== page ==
Distribution and molecular characterization of ESBL, pAmpC β-lactamases, and non-β-lactam encoding genes in Enterobacteriaceae isolated from hospital wastewater in Eastern Cape Province, South Africa

PLoS One. 2021 Jul 21;16(7):e0254753. doi: 10.1371/journal.pone.0254753. eCollection 2021.


Globally, there is an increasing occurrence of multidrug-resistant (MDR) Enterobacteriaceae with extended-spectrum β-lactamases (ESBLs) and/or plasmid-encoded AmpC (pAmpC) β-lactamases in clinical and environmental settings of significant concern. Therefore, we aimed to evaluate the occurrence of ESBL/pAmpC genetic determinants, and some essential non-β-lactam genetic determinants in the MDR phenotypic antimicrobial resistance in Enterobacteriaceae isolates recovered from hospital wastewater. We collected samples from two hospitals in Amathole and Chris Hani District Municipalities in the Eastern Cape Province, South Africa, within October and November 2017. Using the matrix-assisted laser desorption ionization-time of flight mass spectrometry (MALDI-TOF), we identified a total of 44 presumptive Enterobacteriaceae isolates. From this, 31 were identified as the targeted Enterobacteriaceae members. Thirty-six percent of these belonged to Klebsiella oxytoca, while 29% were Klebsiella pneumoniae. The other identified isolates included Citrobacter freundii and Escherichia coli (10%), Enterobacter asburiae (6%), Enterobacter amnigenus, Enterobacter hormaechei, and Enterobacter kobei (3%). We established the antibiotic susceptibility profiles of these identified bacterial isolates against a panel of 18 selected antibiotics belonging to 11 classes were established following established guidelines by the Clinical and Laboratory Standard Institute. All the bacterial species exhibited resistance phenotypically against at least four antibiotic classes and were classified as MDR. Notably, all the bacterial species displayed resistance against cefotaxime, ampicillin, nalidixic acid, and trimethoprim-sulfamethoxazole. The generated multiple antibiotic resistance indices ranged between 0.5 to 1.0, with the highest value seen in one K. oxytoca isolated. Molecular characterization via the Polymerase Chain Reaction uncovered various ESBLs, pAmpCs, and other non-β-lactam encoding genes. Of the phenotypically resistant isolates screened for each class of antibiotics, the ESBLs detected were blaCTX-M group (including groups 1, 2, and 9) [51.6% (16/31)], blaTEM [32.3% (10/31)], blaOXA-1-like [19.4% (6/31)], blaSHV [12.9% (4/31)], blaPER [6.5% (2/31)], blaVEB [3.2% (1/31)], blaOXA-48-like and blaVIM [15.4% (2/13)], and blaIMP [7.7% (1/13)]. The pAmpC resistance determinants detected were blaCIT [12.9% (4/31)], blaFOX [9.7% (3/31)], blaEBC [6.5% (2/31)], and blaDHA [3.2% (1/31)]. The frequencies of the non-β-lactam genes detected were catII [79.2% (19/24)], tetA [46.7% (14/30)], sulI and sulII [35.5% (11/31)], tetB [23.3% (7/30)], aadA [12.9% (4/31)], tetC [10% (3/30)], and tetD [3.3% (1/30)]. These results indicate that hospital wastewater is laden with potentially pathogenic MDR Enterobacteriaceae with various antibiotic resistance genes that can be spread to humans throughout the food chain, provided the wastewaters are not properly treated before eventual discharge into the environment.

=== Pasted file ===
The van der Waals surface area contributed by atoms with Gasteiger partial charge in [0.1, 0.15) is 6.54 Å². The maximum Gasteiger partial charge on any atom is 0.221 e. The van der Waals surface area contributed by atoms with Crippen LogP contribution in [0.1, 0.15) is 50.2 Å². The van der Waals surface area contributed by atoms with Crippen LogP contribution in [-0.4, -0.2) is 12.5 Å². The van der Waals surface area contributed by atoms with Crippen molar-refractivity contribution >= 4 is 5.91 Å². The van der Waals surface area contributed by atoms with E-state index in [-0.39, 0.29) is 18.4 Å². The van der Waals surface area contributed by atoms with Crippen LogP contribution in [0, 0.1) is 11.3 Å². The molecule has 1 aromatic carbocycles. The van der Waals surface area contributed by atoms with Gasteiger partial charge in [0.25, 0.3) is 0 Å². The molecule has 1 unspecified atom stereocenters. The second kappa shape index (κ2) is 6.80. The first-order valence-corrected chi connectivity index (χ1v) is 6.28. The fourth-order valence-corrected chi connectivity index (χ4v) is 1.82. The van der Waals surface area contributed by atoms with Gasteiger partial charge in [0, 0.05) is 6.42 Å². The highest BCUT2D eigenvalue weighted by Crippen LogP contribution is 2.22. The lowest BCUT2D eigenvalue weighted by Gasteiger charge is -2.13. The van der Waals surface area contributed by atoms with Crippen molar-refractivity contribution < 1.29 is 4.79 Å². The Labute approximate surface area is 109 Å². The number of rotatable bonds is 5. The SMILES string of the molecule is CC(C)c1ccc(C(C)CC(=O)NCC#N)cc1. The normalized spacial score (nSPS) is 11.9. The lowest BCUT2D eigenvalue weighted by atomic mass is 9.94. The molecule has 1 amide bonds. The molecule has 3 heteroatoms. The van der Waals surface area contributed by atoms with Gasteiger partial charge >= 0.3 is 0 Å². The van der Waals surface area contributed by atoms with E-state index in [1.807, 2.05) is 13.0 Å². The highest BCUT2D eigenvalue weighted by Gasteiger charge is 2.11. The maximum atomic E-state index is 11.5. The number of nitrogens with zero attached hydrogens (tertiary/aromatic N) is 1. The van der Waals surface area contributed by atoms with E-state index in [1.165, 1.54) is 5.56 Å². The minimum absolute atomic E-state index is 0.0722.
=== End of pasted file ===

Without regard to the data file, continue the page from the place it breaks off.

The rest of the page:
PMID:34288945 | DOI:10.1371/journal.pone.0254753